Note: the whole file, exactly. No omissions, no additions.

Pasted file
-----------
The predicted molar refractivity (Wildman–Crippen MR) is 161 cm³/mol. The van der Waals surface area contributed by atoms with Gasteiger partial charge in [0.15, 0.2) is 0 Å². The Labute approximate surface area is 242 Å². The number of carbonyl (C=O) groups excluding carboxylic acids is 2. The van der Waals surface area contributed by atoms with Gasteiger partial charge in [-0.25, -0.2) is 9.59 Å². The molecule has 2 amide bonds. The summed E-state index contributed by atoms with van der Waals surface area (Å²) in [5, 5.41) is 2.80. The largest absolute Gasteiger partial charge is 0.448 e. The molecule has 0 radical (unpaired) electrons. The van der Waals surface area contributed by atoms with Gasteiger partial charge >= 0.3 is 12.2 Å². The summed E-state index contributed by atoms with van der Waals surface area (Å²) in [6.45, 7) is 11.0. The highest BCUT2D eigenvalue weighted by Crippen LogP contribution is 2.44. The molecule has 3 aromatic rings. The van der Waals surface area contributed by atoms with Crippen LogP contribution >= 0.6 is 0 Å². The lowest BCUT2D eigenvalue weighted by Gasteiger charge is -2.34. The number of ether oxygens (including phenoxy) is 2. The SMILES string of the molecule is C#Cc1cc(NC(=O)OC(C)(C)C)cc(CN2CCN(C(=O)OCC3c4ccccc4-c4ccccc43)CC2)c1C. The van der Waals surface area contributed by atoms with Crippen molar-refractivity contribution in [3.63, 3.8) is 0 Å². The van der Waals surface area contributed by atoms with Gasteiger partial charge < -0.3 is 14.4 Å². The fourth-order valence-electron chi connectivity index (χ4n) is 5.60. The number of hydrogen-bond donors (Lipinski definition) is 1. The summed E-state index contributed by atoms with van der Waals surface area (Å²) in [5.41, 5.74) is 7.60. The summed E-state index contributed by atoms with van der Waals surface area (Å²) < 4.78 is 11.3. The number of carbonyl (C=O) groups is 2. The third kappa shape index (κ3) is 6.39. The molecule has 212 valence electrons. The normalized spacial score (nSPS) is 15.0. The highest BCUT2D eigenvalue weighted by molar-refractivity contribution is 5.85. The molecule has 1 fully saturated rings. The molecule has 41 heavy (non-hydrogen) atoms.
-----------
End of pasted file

The predicted molar refractivity (Wildman–Crippen MR) is 161 cm³/mol. The van der Waals surface area contributed by atoms with Gasteiger partial charge in [0.15, 0.2) is 0 Å². The Labute approximate surface area is 242 Å². The number of carbonyl (C=O) groups excluding carboxylic acids is 2. The van der Waals surface area contributed by atoms with Gasteiger partial charge in [-0.25, -0.2) is 9.59 Å². The molecule has 2 amide bonds. The summed E-state index contributed by atoms with van der Waals surface area (Å²) in [5, 5.41) is 2.80. The largest absolute Gasteiger partial charge is 0.448 e. The molecule has 0 radical (unpaired) electrons. The van der Waals surface area contributed by atoms with Gasteiger partial charge >= 0.3 is 12.2 Å². The summed E-state index contributed by atoms with van der Waals surface area (Å²) in [6.45, 7) is 11.0. The highest BCUT2D eigenvalue weighted by Crippen LogP contribution is 2.44. The molecule has 3 aromatic rings. The van der Waals surface area contributed by atoms with Crippen LogP contribution >= 0.6 is 0 Å². The lowest BCUT2D eigenvalue weighted by Gasteiger charge is -2.34. The number of ether oxygens (including phenoxy) is 2. The SMILES string of the molecule is C#Cc1cc(NC(=O)OC(C)(C)C)cc(CN2CCN(C(=O)OCC3c4ccccc4-c4ccccc43)CC2)c1C. The van der Waals surface area contributed by atoms with Crippen molar-refractivity contribution in [3.63, 3.8) is 0 Å². The van der Waals surface area contributed by atoms with Gasteiger partial charge < -0.3 is 14.4 Å². The fourth-order valence-electron chi connectivity index (χ4n) is 5.60. The number of hydrogen-bond donors (Lipinski definition) is 1. The summed E-state index contributed by atoms with van der Waals surface area (Å²) in [5.41, 5.74) is 7.60. The summed E-state index contributed by atoms with van der Waals surface area (Å²) < 4.78 is 11.3. The number of carbonyl (C=O) groups is 2. The third kappa shape index (κ3) is 6.39. The molecule has 212 valence electrons. The normalized spacial score (nSPS) is 15.0. The highest BCUT2D eigenvalue weighted by molar-refractivity contribution is 5.85. The molecule has 1 fully saturated rings. The molecule has 41 heavy (non-hydrogen) atoms.